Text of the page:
Our comments for the Federal Coal Review are due this Thursday, July 28, 2016. (The original deadline of July 23 was changed to July 28.)
This is our last best chance to let Sally Jewell, the Department of the Interior, and the BLM know how we feel about continuing to rely on coal as a source of energy in the U.S. – and specifically to let them know our views on the Alton Coal Mine and the devastating harm it could do to wildlife and wild land if it is allowed to expand on to 3,000 acres of public land near Alton, Utah. We do not want to see this happen, so this is our chance to speak up.
The key points below were compiled by Jim Shelton, of Wild Kane County. Surely, any one of these points would be enough in itself to mean that the Alton Coal Mine should never be allowed to do strip mining on our public land, that the three-year moratorium on new coal on U.S. public lands should be made permanent – and that we as a country must make a swift transition to clean energy.
Please feel free to use any of the key points below in your comment. It will be most effective if you include your own thoughts and if you rephrase any of the key points you use in your own words. However, it is okay to copy them verbatim if you need to do that. Any comment you send will be really helpful!
Proposed Alton Coal Mine – Key Points
By Jim Shelton, Wild Kane County
One – Dust Containment
Dust containment is nearly impossible. Covering coal can trap gasses, risking explosion. Dust from processing – mining through burning – contaminates the environment.
Two – Water Use
Coal processing uses enormous quantities of water; the Alton Coal Mine would use hundreds of thousands of gallons of water per year. Kane County is in a drought region. Alton is among our limited high altitude water sources.
Three – Water Pollution
Coal processing is highly polluting to water. 72% of America’s water pollution comes from coal plants. Processed water from a coal mine is contaminated and not easily disposed of without polluting the aquifer. We are all downhill/downstream from this aquifer. It is the source of half of our drinking water.
Four – Mercury Contamination
Alton Coal has high mercury content. Mercury is highly toxic to life forms. Mercury disperses during coal processing into water and through dust released into the air. Later, mercury is released into the air during combustion, when used for power or heating.
Five – Fly Ash
Coal burning creates 140 million tons of fly ash in the US annually. A portion of the fly ash ends up in our water, air, and soil. Fly ash contains not only mercury, but several other carcinogenic toxins.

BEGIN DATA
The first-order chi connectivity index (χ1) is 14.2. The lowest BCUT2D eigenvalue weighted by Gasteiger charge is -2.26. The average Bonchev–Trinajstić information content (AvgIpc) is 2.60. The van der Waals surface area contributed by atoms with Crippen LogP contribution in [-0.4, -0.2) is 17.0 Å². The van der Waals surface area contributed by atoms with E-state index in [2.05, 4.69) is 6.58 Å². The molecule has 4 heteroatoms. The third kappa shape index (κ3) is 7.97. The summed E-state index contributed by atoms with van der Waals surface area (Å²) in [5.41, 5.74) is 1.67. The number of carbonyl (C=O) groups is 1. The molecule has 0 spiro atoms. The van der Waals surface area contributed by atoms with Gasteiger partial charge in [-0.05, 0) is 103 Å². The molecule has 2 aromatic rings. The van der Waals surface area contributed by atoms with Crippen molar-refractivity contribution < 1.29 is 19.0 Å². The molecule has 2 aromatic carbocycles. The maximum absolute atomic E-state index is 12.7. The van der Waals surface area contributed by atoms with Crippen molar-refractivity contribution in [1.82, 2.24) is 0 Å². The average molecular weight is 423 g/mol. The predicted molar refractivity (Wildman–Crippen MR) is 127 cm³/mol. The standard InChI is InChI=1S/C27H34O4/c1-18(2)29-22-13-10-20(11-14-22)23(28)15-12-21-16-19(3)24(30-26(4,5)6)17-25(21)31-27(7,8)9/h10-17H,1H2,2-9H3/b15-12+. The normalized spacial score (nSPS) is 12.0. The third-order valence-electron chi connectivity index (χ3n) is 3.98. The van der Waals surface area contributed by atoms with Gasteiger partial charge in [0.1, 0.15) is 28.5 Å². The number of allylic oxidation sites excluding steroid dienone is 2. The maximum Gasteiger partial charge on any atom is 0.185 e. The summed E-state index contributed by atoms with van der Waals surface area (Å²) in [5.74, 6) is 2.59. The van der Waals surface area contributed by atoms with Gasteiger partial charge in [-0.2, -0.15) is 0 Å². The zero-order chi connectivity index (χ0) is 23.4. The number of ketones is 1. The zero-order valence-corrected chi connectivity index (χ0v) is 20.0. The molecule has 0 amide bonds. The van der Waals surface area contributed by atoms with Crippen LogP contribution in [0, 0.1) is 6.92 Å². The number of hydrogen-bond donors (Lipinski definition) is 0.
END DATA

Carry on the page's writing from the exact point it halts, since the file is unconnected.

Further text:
Six – Strip Mining
Strip mining is not allowed on most public lands, being too destructive to the environment. The ability to fully rehabilitate the landscape has not proved effective. Often naturally occurring heavy metals and other toxins lie under a thin layer of topsoil – particularly in mountain areas – releasing into surrounding soil and water during strip mining.
Seven – Subsidies
Coal subsidies in the US exceed $100 million dollars annually. Subsidizing a process, which adds to the CO2 imbalance in the atmosphere, global warming, and pollutes land, air, and water, is the wrong direction for our future.
Eight – Clean, Non-Combustible Energy Alternatives
To ensure a sustainable future, we need to look to sun, wind, and geothermal alternatives. Kane County has sites on private, state & federal land with great potential for these energy resources.
Nine – Exports
The US has deemed this coal unmarketable for domestic use, due to high sulfur and mercury content. Ethically, we should not export this product and spread the pollutants to other continents. Toxins move into the ocean and atmosphere of the planet we share.
Ten – Conserving Special Places
The mountains near Alton, UT are nearly pristine, a rare treasure in our world. They represent a small percentage of land area, but provide a large outlay of clean air, water, and a haven for wildlife. Strip mining coal to export to Asia seems a poor reason to destroy such habitat in our backyard. These resources are irreplaceable.
Please send your comment now to
This Thursday, July 28, is the deadline.
Thank you so much for helping save our wildlife and wild lands!
Wild Kane County
Photos: Sharon St Joan / Taken near the Alton coal Mine. The top photo is key sage grouse habitat that will be destroyed if the Alton Coal Mine is allowed to expand on to public land. The second photo is a nearby stream, used by wildlife, which may already be polluted.